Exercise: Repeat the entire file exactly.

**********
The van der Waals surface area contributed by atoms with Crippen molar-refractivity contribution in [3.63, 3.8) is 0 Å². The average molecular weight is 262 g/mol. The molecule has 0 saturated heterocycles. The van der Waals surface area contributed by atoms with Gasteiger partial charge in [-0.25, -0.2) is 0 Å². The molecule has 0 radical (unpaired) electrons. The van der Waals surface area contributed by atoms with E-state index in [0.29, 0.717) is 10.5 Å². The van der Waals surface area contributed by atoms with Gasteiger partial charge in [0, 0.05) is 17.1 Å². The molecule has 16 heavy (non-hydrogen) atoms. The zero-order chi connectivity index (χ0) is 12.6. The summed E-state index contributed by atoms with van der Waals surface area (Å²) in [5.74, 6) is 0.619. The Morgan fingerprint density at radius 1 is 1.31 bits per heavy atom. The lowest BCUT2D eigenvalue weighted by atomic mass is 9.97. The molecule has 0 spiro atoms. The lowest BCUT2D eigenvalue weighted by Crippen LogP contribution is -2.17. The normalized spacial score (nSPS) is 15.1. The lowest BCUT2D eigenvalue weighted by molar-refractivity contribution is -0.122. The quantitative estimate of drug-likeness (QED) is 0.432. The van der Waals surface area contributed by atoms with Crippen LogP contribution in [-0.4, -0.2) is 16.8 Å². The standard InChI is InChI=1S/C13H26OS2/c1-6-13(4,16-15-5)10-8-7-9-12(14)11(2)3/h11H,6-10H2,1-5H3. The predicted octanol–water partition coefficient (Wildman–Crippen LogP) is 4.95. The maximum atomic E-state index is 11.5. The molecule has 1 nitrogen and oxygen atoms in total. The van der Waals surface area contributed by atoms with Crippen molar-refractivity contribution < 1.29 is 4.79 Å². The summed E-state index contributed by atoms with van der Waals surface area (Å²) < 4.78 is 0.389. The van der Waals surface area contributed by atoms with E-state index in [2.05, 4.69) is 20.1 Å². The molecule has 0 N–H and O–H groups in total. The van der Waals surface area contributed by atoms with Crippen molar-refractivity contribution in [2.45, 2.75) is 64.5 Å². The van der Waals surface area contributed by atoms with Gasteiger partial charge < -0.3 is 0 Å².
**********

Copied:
The van der Waals surface area contributed by atoms with Crippen molar-refractivity contribution in [3.63, 3.8) is 0 Å². The average molecular weight is 262 g/mol. The molecule has 0 saturated heterocycles. The van der Waals surface area contributed by atoms with Gasteiger partial charge in [-0.25, -0.2) is 0 Å². The molecule has 0 radical (unpaired) electrons. The van der Waals surface area contributed by atoms with E-state index in [0.29, 0.717) is 10.5 Å². The van der Waals surface area contributed by atoms with Gasteiger partial charge in [0, 0.05) is 17.1 Å². The molecule has 16 heavy (non-hydrogen) atoms. The zero-order chi connectivity index (χ0) is 12.6. The summed E-state index contributed by atoms with van der Waals surface area (Å²) in [5.74, 6) is 0.619. The Morgan fingerprint density at radius 1 is 1.31 bits per heavy atom. The lowest BCUT2D eigenvalue weighted by atomic mass is 9.97. The molecule has 0 spiro atoms. The lowest BCUT2D eigenvalue weighted by Crippen LogP contribution is -2.17. The normalized spacial score (nSPS) is 15.1. The lowest BCUT2D eigenvalue weighted by molar-refractivity contribution is -0.122. The quantitative estimate of drug-likeness (QED) is 0.432. The van der Waals surface area contributed by atoms with Crippen LogP contribution in [-0.4, -0.2) is 16.8 Å². The standard InChI is InChI=1S/C13H26OS2/c1-6-13(4,16-15-5)10-8-7-9-12(14)11(2)3/h11H,6-10H2,1-5H3. The predicted octanol–water partition coefficient (Wildman–Crippen LogP) is 4.95. The maximum atomic E-state index is 11.5. The molecule has 1 nitrogen and oxygen atoms in total. The van der Waals surface area contributed by atoms with Crippen molar-refractivity contribution < 1.29 is 4.79 Å². The summed E-state index contributed by atoms with van der Waals surface area (Å²) < 4.78 is 0.389. The van der Waals surface area contributed by atoms with E-state index in [2.05, 4.69) is 20.1 Å². The molecule has 0 N–H and O–H groups in total. The van der Waals surface area contributed by atoms with Crippen molar-refractivity contribution in [2.45, 2.75) is 64.5 Å². The van der Waals surface area contributed by atoms with Gasteiger partial charge < -0.3 is 0 Å².